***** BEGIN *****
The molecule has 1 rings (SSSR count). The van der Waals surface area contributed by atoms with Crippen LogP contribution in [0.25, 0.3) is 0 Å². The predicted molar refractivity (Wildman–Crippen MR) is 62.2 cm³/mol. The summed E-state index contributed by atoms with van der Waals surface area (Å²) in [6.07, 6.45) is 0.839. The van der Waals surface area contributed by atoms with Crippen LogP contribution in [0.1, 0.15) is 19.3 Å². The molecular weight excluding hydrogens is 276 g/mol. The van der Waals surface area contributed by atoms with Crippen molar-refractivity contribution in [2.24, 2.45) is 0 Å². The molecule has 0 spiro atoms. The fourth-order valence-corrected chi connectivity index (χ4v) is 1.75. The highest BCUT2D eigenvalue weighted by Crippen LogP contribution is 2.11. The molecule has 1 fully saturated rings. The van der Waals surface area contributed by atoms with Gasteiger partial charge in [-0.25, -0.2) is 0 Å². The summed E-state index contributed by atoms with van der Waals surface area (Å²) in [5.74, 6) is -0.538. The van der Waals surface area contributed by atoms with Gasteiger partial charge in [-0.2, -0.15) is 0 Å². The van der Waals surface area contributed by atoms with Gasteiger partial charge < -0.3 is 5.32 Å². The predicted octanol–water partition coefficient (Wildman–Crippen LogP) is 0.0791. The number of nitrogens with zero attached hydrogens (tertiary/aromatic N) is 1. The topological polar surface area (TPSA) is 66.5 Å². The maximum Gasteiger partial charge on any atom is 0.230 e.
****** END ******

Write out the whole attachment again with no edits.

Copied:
The molecule has 1 rings (SSSR count). The van der Waals surface area contributed by atoms with Crippen LogP contribution in [0.25, 0.3) is 0 Å². The predicted molar refractivity (Wildman–Crippen MR) is 62.2 cm³/mol. The summed E-state index contributed by atoms with van der Waals surface area (Å²) in [6.07, 6.45) is 0.839. The van der Waals surface area contributed by atoms with Crippen LogP contribution in [0.1, 0.15) is 19.3 Å². The molecular weight excluding hydrogens is 276 g/mol. The van der Waals surface area contributed by atoms with Crippen molar-refractivity contribution in [2.24, 2.45) is 0 Å². The molecule has 0 spiro atoms. The fourth-order valence-corrected chi connectivity index (χ4v) is 1.75. The highest BCUT2D eigenvalue weighted by Crippen LogP contribution is 2.11. The molecule has 1 fully saturated rings. The van der Waals surface area contributed by atoms with Gasteiger partial charge in [-0.25, -0.2) is 0 Å². The summed E-state index contributed by atoms with van der Waals surface area (Å²) in [5.74, 6) is -0.538. The van der Waals surface area contributed by atoms with Gasteiger partial charge in [-0.2, -0.15) is 0 Å². The van der Waals surface area contributed by atoms with Gasteiger partial charge < -0.3 is 5.32 Å². The predicted octanol–water partition coefficient (Wildman–Crippen LogP) is 0.0791. The number of nitrogens with zero attached hydrogens (tertiary/aromatic N) is 1. The topological polar surface area (TPSA) is 66.5 Å². The maximum Gasteiger partial charge on any atom is 0.230 e.